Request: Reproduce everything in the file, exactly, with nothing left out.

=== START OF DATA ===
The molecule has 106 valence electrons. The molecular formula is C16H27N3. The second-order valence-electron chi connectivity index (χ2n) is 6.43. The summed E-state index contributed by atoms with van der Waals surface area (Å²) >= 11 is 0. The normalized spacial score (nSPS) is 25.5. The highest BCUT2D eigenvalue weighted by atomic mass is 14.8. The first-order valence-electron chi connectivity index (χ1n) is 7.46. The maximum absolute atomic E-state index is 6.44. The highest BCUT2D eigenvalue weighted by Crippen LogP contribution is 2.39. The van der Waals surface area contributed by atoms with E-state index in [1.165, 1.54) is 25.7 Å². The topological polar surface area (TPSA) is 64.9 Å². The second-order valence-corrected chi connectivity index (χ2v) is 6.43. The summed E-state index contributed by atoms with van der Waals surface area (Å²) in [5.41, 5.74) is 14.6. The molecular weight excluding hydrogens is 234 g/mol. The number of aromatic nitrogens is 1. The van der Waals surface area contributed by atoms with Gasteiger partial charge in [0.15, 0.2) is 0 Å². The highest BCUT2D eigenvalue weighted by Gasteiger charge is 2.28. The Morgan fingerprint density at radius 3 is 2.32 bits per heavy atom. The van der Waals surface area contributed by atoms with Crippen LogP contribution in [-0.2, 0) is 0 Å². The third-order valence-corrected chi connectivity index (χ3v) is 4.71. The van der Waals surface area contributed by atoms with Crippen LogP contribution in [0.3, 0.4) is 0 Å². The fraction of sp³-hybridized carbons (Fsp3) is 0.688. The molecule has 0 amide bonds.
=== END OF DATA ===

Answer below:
The molecule has 106 valence electrons. The molecular formula is C16H27N3. The second-order valence-electron chi connectivity index (χ2n) is 6.43. The summed E-state index contributed by atoms with van der Waals surface area (Å²) >= 11 is 0. The normalized spacial score (nSPS) is 25.5. The highest BCUT2D eigenvalue weighted by atomic mass is 14.8. The first-order valence-electron chi connectivity index (χ1n) is 7.46. The maximum absolute atomic E-state index is 6.44. The highest BCUT2D eigenvalue weighted by Crippen LogP contribution is 2.39. The van der Waals surface area contributed by atoms with E-state index in [1.165, 1.54) is 25.7 Å². The topological polar surface area (TPSA) is 64.9 Å². The second-order valence-corrected chi connectivity index (χ2v) is 6.43. The summed E-state index contributed by atoms with van der Waals surface area (Å²) in [5.41, 5.74) is 14.6. The molecular weight excluding hydrogens is 234 g/mol. The number of aromatic nitrogens is 1. The van der Waals surface area contributed by atoms with Gasteiger partial charge in [0.15, 0.2) is 0 Å². The highest BCUT2D eigenvalue weighted by Gasteiger charge is 2.28. The Morgan fingerprint density at radius 3 is 2.32 bits per heavy atom. The van der Waals surface area contributed by atoms with Crippen LogP contribution in [-0.2, 0) is 0 Å². The third-order valence-corrected chi connectivity index (χ3v) is 4.71. The van der Waals surface area contributed by atoms with Crippen LogP contribution in [0.3, 0.4) is 0 Å². The fraction of sp³-hybridized carbons (Fsp3) is 0.688. The molecule has 0 amide bonds.